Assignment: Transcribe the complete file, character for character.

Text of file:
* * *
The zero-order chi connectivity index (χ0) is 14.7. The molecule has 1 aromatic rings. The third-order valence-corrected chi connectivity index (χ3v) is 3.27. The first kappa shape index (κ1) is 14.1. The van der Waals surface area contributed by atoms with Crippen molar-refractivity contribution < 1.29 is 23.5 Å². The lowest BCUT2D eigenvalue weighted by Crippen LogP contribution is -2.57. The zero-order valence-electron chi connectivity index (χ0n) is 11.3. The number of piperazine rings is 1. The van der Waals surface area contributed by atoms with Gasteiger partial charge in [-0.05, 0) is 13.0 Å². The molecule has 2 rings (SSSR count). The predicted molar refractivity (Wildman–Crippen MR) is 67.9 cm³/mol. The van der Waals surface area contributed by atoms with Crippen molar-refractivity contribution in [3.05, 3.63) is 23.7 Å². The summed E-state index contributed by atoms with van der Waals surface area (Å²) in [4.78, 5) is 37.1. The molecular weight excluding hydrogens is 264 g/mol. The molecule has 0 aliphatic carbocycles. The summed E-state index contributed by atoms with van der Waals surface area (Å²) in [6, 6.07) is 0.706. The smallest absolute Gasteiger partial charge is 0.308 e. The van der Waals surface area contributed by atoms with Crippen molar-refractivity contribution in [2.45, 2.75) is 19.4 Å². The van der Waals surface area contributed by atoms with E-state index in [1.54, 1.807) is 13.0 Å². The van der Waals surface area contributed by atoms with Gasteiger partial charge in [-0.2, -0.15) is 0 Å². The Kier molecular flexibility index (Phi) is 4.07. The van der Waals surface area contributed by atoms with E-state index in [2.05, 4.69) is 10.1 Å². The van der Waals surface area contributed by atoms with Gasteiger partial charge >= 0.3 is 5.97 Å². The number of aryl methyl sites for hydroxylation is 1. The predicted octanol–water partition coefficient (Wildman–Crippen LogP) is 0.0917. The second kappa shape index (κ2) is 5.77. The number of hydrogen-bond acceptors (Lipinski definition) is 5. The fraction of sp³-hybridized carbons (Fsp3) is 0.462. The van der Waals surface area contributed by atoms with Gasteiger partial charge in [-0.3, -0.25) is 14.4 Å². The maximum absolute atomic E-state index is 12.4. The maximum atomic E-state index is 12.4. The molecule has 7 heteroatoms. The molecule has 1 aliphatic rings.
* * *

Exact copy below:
The zero-order chi connectivity index (χ0) is 14.7. The molecule has 1 aromatic rings. The third-order valence-corrected chi connectivity index (χ3v) is 3.27. The first kappa shape index (κ1) is 14.1. The van der Waals surface area contributed by atoms with Crippen molar-refractivity contribution < 1.29 is 23.5 Å². The lowest BCUT2D eigenvalue weighted by Crippen LogP contribution is -2.57. The zero-order valence-electron chi connectivity index (χ0n) is 11.3. The number of piperazine rings is 1. The van der Waals surface area contributed by atoms with Gasteiger partial charge in [-0.05, 0) is 13.0 Å². The molecule has 2 rings (SSSR count). The predicted molar refractivity (Wildman–Crippen MR) is 67.9 cm³/mol. The van der Waals surface area contributed by atoms with Crippen molar-refractivity contribution in [3.05, 3.63) is 23.7 Å². The summed E-state index contributed by atoms with van der Waals surface area (Å²) in [4.78, 5) is 37.1. The molecular weight excluding hydrogens is 264 g/mol. The molecule has 0 aliphatic carbocycles. The summed E-state index contributed by atoms with van der Waals surface area (Å²) in [6, 6.07) is 0.706. The smallest absolute Gasteiger partial charge is 0.308 e. The van der Waals surface area contributed by atoms with Crippen molar-refractivity contribution in [2.45, 2.75) is 19.4 Å². The van der Waals surface area contributed by atoms with E-state index in [1.54, 1.807) is 13.0 Å². The van der Waals surface area contributed by atoms with Gasteiger partial charge in [-0.2, -0.15) is 0 Å². The Kier molecular flexibility index (Phi) is 4.07. The van der Waals surface area contributed by atoms with E-state index in [2.05, 4.69) is 10.1 Å². The van der Waals surface area contributed by atoms with Gasteiger partial charge >= 0.3 is 5.97 Å². The number of aryl methyl sites for hydroxylation is 1. The predicted octanol–water partition coefficient (Wildman–Crippen LogP) is 0.0917. The second kappa shape index (κ2) is 5.77. The number of hydrogen-bond acceptors (Lipinski definition) is 5. The fraction of sp³-hybridized carbons (Fsp3) is 0.462. The van der Waals surface area contributed by atoms with Gasteiger partial charge in [-0.3, -0.25) is 14.4 Å². The maximum absolute atomic E-state index is 12.4. The maximum atomic E-state index is 12.4. The molecule has 7 heteroatoms. The molecule has 1 aliphatic rings.